Article and Photo by Ronni Diamondstein
A public library is a strong reflection of its community and the Chappaqua Library is no exception. Catering to the entire community and in particular to those with special needs, the Chappaqua Library is in the forefront of services in Westchester. “We’re the only library in the county that provides a special program for children and extensive resources,” says Pamela Thornton, Library Director. “For me and the library staff, it is a basic service for us to provide for our patrons.”
One of the special needs activities that Thornton applauds is a monthly program sponsored by the Children’s Room, Saturday Specials. Miriam Budin, Head of Children’s Services, started the program three years ago when she saw that some parents felt uncomfortable bringing their children to the library’s regular children’s programs. “I wanted them to feel welcome at the library. I wanted to get to know their children better so that I could provide better library service to them going forward,” says Budin. “We’ve had children with hearing loss, cerebral palsy and autism.” Families must register for these thematic programs that include stories, songs, sensory activities, schmoozing and surprises. “The program is open to all,” says Budin “and provides a fun environment for the whole family.” Such fun includes puppets and sensory activities like painting with shaving cream, stringing beads and playing with balloons.
Frequently parents come in to the library with a particular concern and they can find a wide selection of books at all levels to deal with difficult topics. The Parenting Collection includes picture books on tough topics from divorce and bullying to toilet training. The regular library collection contains many books for older children that deal with a wide range of topics like death, disabilities and other special needs. One of the many knowledgeable library staff members will happily help patrons find just the right book.
Another source of Thornton’s pride is The Learning Center, a wide-ranging collection of materials that provides resources on all aspects of human learning. “It started as a collection of materials for vision and hearing concerns,” explains Deb Donaldson, the head of Technical Services who oversees The Learning Center. “The collection is quite extensive and covers topics from ADHD, Autism and Asperger’s to Executive Functioning,” says Donaldson whose own child had Learning Disabilities. “The collection has branched out as things come up,” says Donaldson. There are now over 1900 materials–books in English and Spanish, DVDs, CDs, books on tape and periodicals–on a wide range of topics from Bipolar disorder, Schizophrenia and Borderline Personality Disorder to Gifted Education. Information on popular therapies such as Cognitive Behavior Therapy is also available. “There are resources for kids who are not necessarily on the spectrum, but may have some sensitivity. We’re looking for solutions,” says Donaldson who works closely with the Special Education Committee of the Chappaqua Parent Teacher Association.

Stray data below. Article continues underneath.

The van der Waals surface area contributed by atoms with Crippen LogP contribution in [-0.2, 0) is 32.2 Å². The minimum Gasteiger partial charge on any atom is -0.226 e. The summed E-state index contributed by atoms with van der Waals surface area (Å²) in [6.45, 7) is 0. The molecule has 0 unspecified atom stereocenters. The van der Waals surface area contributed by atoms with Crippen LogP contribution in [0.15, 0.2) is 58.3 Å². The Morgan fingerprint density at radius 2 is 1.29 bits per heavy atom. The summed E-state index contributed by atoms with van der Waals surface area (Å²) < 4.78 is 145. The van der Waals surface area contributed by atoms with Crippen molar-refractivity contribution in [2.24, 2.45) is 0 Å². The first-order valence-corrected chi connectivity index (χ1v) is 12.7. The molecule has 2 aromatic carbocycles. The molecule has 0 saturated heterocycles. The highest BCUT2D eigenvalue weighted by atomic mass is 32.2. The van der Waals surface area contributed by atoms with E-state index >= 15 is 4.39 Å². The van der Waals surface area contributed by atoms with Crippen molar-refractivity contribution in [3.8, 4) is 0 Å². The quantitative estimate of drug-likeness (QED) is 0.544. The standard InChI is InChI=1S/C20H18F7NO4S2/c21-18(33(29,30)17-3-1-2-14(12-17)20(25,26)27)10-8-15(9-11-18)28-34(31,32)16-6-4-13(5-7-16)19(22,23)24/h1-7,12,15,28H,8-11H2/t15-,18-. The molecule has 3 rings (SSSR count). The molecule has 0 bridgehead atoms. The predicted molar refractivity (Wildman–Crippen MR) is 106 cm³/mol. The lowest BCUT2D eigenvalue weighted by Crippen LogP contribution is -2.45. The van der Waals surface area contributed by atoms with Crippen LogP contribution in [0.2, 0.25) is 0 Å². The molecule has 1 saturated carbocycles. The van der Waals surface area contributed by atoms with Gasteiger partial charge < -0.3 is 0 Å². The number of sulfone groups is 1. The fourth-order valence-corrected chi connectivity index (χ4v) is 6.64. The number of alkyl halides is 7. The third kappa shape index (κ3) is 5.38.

Materials from The Learning Center are frequently inter-library loaned to other residents in Westchester. Thornton, a board member of Westchester Institute of Human Development, is proud that her staff offers these services to the community. “There are 17,000 developmentally disabled people living in Westchester County,” says Thornton “and we’re here to help.”
Ronni Diamondstein, owner of Maggie Mae Pup Reporter, is a Chappaqua based freelance writer, PR consultant, award-winning photographer and a School Library Media Specialist and teacher who has worked in the US and abroad.